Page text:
In Sierra Leone's 2007 elections, opposition candidate Ernest Bai Koroma came to power. A tough democratic decision in neighbouring Liberia in 2005 brought Ellen Johnson Sirleaf, Africa's first woman president, to power. Liberia's pending October 2011 elections represent a watershed as this is the first time in nearly eighty years of the country's history that an incumbent will be challenged in a true electoral process.
Africa's greatest democracy, Nigeria, has made much progress since the brutal military dictatorships, although the system still is far from perfect. But the emergence of a tussle between the "old guard" and the "young Turks" could make for an unprecedented upcoming contest that has the potential to usher in an era of true democracy.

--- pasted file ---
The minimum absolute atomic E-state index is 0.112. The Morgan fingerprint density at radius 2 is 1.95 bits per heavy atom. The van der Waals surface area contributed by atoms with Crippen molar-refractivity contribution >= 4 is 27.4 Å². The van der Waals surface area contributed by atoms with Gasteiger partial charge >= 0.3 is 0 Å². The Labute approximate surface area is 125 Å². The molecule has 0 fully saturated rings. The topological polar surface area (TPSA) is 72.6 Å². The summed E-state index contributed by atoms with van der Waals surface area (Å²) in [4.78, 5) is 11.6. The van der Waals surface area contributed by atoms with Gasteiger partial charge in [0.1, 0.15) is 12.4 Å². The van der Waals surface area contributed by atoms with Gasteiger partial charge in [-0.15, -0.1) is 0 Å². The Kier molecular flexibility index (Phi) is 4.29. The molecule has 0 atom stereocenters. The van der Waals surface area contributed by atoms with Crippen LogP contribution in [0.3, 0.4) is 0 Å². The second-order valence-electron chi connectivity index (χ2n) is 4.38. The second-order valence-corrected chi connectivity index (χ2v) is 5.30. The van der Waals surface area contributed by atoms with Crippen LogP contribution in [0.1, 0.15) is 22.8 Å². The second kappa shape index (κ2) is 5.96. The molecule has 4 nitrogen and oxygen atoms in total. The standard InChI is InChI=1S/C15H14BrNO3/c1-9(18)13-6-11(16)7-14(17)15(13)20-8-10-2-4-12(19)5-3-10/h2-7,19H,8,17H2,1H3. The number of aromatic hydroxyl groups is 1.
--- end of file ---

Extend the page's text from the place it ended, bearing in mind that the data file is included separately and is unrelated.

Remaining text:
The only West African countries where the "old guard" still is firmly in power are Burk
Nathaniel Barnes, Liberia's Ambassador in Washington
ina Faso and Togo. Burkinabe President Blaise Compaoré last month again was re-elected in a landslide, more thanks to a split opposition than to unfair elections. In Togo, the equally split opposition is coming each time closer to defeat the Gnassingbé dynasty. Both countries meanwhile allow for a free press and true opposition.